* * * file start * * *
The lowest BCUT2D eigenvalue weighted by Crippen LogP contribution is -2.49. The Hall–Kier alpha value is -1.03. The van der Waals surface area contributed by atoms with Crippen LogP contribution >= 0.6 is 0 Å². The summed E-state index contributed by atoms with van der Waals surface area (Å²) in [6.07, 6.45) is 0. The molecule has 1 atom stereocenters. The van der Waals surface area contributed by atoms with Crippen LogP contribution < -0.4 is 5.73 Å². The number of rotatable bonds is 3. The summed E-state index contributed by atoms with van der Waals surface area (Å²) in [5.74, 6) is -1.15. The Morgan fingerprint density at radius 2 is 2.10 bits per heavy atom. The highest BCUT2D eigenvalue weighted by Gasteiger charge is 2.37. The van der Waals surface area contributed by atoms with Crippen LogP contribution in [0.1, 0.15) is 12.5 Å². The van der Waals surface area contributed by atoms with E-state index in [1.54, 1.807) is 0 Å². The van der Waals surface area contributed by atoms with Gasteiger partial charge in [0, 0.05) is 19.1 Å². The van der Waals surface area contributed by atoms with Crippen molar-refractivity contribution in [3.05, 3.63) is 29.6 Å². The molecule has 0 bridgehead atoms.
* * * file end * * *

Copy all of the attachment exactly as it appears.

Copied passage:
The lowest BCUT2D eigenvalue weighted by Crippen LogP contribution is -2.49. The Hall–Kier alpha value is -1.03. The van der Waals surface area contributed by atoms with Crippen LogP contribution >= 0.6 is 0 Å². The summed E-state index contributed by atoms with van der Waals surface area (Å²) in [6.07, 6.45) is 0. The molecule has 1 atom stereocenters. The van der Waals surface area contributed by atoms with Crippen LogP contribution < -0.4 is 5.73 Å². The number of rotatable bonds is 3. The summed E-state index contributed by atoms with van der Waals surface area (Å²) in [5.74, 6) is -1.15. The Morgan fingerprint density at radius 2 is 2.10 bits per heavy atom. The highest BCUT2D eigenvalue weighted by Gasteiger charge is 2.37. The van der Waals surface area contributed by atoms with Crippen LogP contribution in [0.1, 0.15) is 12.5 Å². The van der Waals surface area contributed by atoms with E-state index in [1.54, 1.807) is 0 Å². The van der Waals surface area contributed by atoms with Gasteiger partial charge in [0, 0.05) is 19.1 Å². The van der Waals surface area contributed by atoms with Crippen molar-refractivity contribution in [3.05, 3.63) is 29.6 Å². The molecule has 0 bridgehead atoms.